Leading pension funds warn OECD tax proposals could hit cross-border investment

Investors see unintended consequences of plans to curb aggressive corporate tax strategies

Leading pension fund investors from Canada and the Netherlands have made the case that proposals aimed at curbing multinational companies’ tax avoidance could hit institutional investors’ cross-border investment.

At issue are recommendations in a report launched last year by the Organisation for Economic Development and Cooperation (OECD) on ‘base erosion and profit shifting’ (BEPS) – which refers to tax planning strategies that exploit gaps and mismatches in tax rules to make profits ‘disappear’ for tax purposes or to shift profits to tax havens.

The investors partly base their argument on the socio-economic and public policy role of pension funds as well as their status as providers of “patient long-term institutional capital” for national investment needs. They also highlight their role as a barrier against systemic risk and contribution to the economic development of OECD countries.

In effect, the investors are trying to avoid being affected to rules aimed at curbing aggressive corporate tax behavior.

The plans “may have unintended adverse consequences” for public policy goals related to pension funds and similar government related funds, the Canadian funds say – adding that other private and public pension funds in other countries would also like to improve the policy framework that is being proposed.

“We support a broad exemption from source taxation from cross-border investment income earned by pension funds by enabling their ability to accumulate assets to fund growing future retirement obligations in the context of an ageing population and longevity trends,” the Canadians argue.Their response acknowledges the OECD’s aim to prevent “profit-oriented multinational enterprises from earning untaxed, ‘stateless’ income”.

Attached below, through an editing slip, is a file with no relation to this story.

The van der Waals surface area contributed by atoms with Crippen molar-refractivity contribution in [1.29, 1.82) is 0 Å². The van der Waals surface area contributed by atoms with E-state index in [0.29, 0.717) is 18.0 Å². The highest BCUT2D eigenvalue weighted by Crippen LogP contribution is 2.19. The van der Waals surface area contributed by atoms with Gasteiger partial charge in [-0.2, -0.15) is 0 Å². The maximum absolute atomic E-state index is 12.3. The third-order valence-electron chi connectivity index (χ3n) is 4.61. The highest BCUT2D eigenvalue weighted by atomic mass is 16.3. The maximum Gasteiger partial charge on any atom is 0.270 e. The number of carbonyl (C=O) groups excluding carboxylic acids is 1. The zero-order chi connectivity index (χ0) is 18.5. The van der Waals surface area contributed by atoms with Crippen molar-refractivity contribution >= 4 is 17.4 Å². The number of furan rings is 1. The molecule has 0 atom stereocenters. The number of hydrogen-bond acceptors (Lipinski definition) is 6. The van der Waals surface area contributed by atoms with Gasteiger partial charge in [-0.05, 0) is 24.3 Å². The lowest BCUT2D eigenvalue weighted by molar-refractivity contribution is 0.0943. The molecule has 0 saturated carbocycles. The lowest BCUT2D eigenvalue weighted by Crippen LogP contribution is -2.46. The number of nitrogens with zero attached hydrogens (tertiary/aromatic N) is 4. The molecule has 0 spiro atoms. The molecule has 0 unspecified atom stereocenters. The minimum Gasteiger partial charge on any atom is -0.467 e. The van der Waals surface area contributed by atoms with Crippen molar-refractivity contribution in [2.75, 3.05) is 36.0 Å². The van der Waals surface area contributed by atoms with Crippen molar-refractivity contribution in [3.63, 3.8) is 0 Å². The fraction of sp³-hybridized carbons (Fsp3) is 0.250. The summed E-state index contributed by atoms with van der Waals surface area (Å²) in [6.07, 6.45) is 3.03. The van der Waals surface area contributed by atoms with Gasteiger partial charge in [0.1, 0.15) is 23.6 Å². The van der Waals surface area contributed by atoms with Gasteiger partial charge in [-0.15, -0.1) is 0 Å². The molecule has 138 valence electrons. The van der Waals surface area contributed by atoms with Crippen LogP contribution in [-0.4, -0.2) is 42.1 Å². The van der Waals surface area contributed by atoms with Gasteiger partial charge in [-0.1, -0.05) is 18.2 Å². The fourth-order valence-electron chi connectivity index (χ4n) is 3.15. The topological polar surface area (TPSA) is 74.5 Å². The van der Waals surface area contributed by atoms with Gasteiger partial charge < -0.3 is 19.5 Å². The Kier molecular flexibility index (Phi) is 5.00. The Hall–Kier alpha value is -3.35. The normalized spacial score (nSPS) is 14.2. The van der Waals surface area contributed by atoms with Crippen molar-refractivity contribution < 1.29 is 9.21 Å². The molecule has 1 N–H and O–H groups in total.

The funds involved in the consultation (“Preventing the Granting of Treaty Benefits In Inappropriate Circumstances”) include seven Canadian public pension funds (list below) which issued a combined response, as did Dutch giants APG and PGGM.

“Pension funds differ in many respects from multinational enterprises and safeguarding tax neutrality for pension funds investing globally … is of paramount importance,” note the Dutch funds. They, too, point to the role that pension funds play in society and in promoting financial stability.

The consultation attracted a large range of responses (the response document runs to 754 pages). The responses from asset management bodies the Investment Association (the UK body formerly called the Investment Management Association), and the European Fund and Asset Management Association (Efama), focus on the tax treatment of collective investment vehicles (CIVs). Link

The Canadian funds which responded to OECD consultation:

Alberta Investment Management Co.
British Columbia Investment Management Co.
Caisse de depot et Placement du Quebec
CPP Investment Board
Ontario Teachers’ Pension Plan Board,
Public Sector Pension Investment Board